Himanshu and I are celebrating a decade plus of our friendship. I first met him when he was based in Delhi and expanding his arts curating work to curating the city and leading the most innovative and joyful walks in the capital. I was thrilled when he made the decision to move to Jaipur in 2017, knowing that he would enrich the pink city enormously. Himanshu and I have a standing date to do one of his conceptual walks every time I am in Jaipur. Together we have explored Krishna’s temples in the city, adventured though the typography of the bazaars, discovered traditional and contemporary artists and searched for Jaipur’s best chai.
Himanshu, also known as ‘Saree man’, (because he is almost always draped in a fabulous saree) is an arts curator and sees his work as being “multi-disciplinary, multi-arts and multifarious”. Under the Red Earth banner, he presents exhibitions, visual arts projects and art festivals and carefully weaves ancient and traditional Indian practices and rituals within a contemporary framework.
Our conversation took place leading up to Diwali, in late October during the Covid-19 Pandemic.
What were you just thinking of?
I was thinking about the changes of season with the approach of winter and also about working on my Red Earth Navratra showcase of sarees and design based on the nine colours of the nine-day festival. I feel something has flipped with the festival season starting and I can feel the festive spirit infusing my life. Until now through the pandemic I have been pragmatically wearing boxers and t-shirts at home and Saree man has been in hiding, but now I feel him emerging.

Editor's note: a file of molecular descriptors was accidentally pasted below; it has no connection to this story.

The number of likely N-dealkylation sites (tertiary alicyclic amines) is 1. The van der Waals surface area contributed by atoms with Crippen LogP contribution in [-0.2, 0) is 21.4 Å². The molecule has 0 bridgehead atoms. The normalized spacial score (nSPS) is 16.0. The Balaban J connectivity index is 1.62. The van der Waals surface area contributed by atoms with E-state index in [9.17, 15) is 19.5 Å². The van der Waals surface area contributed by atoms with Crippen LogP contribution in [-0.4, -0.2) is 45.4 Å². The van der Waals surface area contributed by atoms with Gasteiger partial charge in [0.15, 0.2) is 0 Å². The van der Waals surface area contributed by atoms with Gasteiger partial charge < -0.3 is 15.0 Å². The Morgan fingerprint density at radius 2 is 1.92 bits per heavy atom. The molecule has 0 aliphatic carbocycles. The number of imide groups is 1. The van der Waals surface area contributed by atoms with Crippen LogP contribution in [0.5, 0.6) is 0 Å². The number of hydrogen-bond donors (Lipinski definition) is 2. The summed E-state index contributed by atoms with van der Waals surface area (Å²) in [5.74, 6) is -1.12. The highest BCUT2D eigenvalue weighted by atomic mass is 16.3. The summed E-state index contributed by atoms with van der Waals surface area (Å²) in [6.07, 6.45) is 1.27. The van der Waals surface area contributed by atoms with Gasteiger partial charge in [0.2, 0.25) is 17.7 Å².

What are you doing for the rest of today?
I am working on a new project as part of an art collective and am feeling productive again after a long spell of idleness. The Festive Art Collection comprises archival prints of vintage Gaja-Lakshmi paintings from Jaipur and also Cheriyal Masks from Telangana in South India. Later in the day, I plan to see a few artist friends, here at home.
How "real" does the threat of the virus feel? Do you know any one personally who has contracted the virus?
Pretty real and quite unnerving. Yet I don’t believe it is possible to stay locked down forever. We were locked down for four months and I rarely stepped out of my home and was very cautious, but I have realised you can’t live like this. I have some friends who have recovered, but sadly some have also lost loved ones. In Jaipur, very few of my friends have had Covid, however in Delhi many more have but in mild doses and are recovering well. In Jaipur Covid-19 has felt more distant to an extent.
If your own health and that of your family/friends is ok; then what is the greatest impact on your life (and on your work) of the pandemic?
Work completely slowed down. All of my work; art, design and travel contracted dramatically but I think I have taken it in my stride. The lockdown has also impacted on me emotionally, feeling a little more fragile than usual. I have however, taken the time to focus on research, planning and admin work which normally gets squeezed in the middle of other projects.
What are you looking forward to post pandemic?
I am looking forward to travel, to escape and unwind and connect with other friends across India. Am looking forward to regaining the energy of friendships. I have spent much of this year on my own or in the company of just a few friends and it will be nice to expand the circle again going forward.